Rick Santorum responded to CNN’s decision to drop him as a commentator, claiming that he was the victim of the “intolerance of the left.”
“What I said was not at all disparaging of Native Americans,” Santorum told Hannity. “What I was talking about was the founding of the United States of America, and that Native Americans did not have a role in the founding of our country.”
At the Young America’s Foundation conference last month, Santorum said, “We birthed a nation. From nothing. There was nothing here. Yes, we have Native Americans, but there isn’t much Native American culture in American culture. It was born of the people who came here, pursuing religious liberty, to practice their faith, to live as they ought to live, and have the freedom to do so. Religious liberty.”
The video sparked a backlash, with criticism online and from some civil rights organizations and some groups calling for CNN to fire him. Santorum issued a statement saying, “I had no intention of minimizing or in any way devaluing Native American culture.”
He later told CNN’s Chris Cuomo that he misspoke. “What I was talking about is the founding of the country,” he said. “I gave a long talk about the Constitution and the Declaration of Independence, and what I was saying is that we sort of created that anew, if you will. I was not trying to dismiss Native Americans. In fact, I mentioned them because they were here and they did have an impact. In fact, in this country you are right, they have a huge impact.”
To Hannity, Santorum gave CNN credit for keeping him on as a contributor since he joined the network in 2017.
“There’s been a lot of pressure from outside,” he said. “I was at CNN for 4 1/2 years and literally from the time I started, there were groups out there calling for me to be fired. So in some respects I give CNN credit for holding on for 4 1/2 years in spite of saying things defending President Trump and saying other things about what conservatives believe, and they gave me the opportunity to say it.”
But he said that “one of the things I am concerned about is you get savaged by telling the truth, and I told the truth here.”
Santorum said that when he said that “Native Americans didn’t affect American culture,” he meant “the American founding.”
During the interview, Hannity noted that he has defended figures on the left under fire for comments. He said that he was against ABC’s decision to drop Bill Maher for comments he said after 9/11. Hannity also said that when Joy Reid was under fire after homophobic blog posts surfaced, “I was called by an NBC executive who said, ‘Your public comments played a big role in us being able to keep her,’ meaning her job. She wrote me a nice note. I said people can make mistakes and move on. But not anymore.”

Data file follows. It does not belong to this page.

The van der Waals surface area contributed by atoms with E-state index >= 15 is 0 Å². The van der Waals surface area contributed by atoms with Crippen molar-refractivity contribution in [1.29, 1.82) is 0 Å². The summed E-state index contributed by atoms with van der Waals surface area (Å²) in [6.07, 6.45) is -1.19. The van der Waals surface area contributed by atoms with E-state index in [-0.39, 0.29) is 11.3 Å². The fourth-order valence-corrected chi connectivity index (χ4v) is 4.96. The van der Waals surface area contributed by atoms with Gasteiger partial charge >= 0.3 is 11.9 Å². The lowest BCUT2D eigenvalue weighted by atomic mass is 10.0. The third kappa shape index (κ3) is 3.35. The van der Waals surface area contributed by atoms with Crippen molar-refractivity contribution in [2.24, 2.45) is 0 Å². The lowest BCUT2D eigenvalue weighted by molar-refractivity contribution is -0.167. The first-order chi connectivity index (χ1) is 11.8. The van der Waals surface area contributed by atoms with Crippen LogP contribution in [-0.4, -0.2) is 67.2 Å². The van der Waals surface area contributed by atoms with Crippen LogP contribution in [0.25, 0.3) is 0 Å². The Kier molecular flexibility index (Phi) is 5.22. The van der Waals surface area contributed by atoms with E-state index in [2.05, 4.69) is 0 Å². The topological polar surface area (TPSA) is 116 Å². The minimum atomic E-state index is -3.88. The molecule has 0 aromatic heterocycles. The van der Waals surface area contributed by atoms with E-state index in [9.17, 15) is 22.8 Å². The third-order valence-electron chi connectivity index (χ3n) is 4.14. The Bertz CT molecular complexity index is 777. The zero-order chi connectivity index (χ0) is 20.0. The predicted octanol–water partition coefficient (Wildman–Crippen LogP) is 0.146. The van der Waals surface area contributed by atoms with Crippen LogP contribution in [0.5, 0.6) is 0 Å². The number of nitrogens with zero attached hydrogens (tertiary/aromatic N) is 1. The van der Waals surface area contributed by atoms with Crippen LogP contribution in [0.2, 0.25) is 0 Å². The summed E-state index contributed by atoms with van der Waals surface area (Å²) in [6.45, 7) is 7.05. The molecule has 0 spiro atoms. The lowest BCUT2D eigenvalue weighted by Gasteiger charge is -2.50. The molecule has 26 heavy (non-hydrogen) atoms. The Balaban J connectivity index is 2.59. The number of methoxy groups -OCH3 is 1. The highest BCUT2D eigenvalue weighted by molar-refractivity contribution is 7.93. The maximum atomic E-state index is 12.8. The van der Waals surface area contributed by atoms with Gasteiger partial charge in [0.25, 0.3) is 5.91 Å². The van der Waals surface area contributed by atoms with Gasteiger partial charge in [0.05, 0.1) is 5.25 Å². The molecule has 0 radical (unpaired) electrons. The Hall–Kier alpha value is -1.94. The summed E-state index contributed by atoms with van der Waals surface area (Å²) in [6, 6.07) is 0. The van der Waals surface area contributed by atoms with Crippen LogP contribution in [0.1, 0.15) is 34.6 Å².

Santorum said that CNN “has a right to fire me. If they don’t like what I am saying or what I am doing, they have a right to fire me. I have no animus at all toward CNN. Like I said, I appreciate the opportunity they gave me. But I think it does show that the left is intolerant. They are worried that their viewership, which is obviously very left, they were going to pay a price. The intolerance of the left is the issue here, and the cancel culture that is flowing from it.”
Hannity then claimed that Fox News has a “diversity of views” compared to CNN.
Yet since the election, Fox News has amplified its opinion hosts, bumping newscasts from the 7 PM ET and 11 PM ET time slots, in favor of five hours of nightly rightward voices. Lachlan Murdoch, the CEO of Fox Corp., even suggested in March that the job of Fox News was to act as the “loyal opposition” to the Biden administration.
The network also fired Chris Stirewalt, its digital politics editor, in a restructuring, but he also defended Fox News’ call of Arizona for Joe Biden on election night. That decision created a backlash against the network by Donald Trump and his supporters, who called on viewers to turn to other outlets like Newsmax and One America News Network.
Stirewalt later wrote in the Los Angeles Times, “When I defended the call for Biden in the Arizona election, I became a target of murderous rage from consumers who were furious at not having their views confirmed.
“Having been cosseted by self-validating coverage for so long, many Americans now consider any news that might suggest that they are in error or that their side has been defeated as an attack on them personally. The lie that Trump won the 2020 election wasn’t nearly as much aimed at the opposing party as it was at the news outlets that stated the obvious, incontrovertible fact.”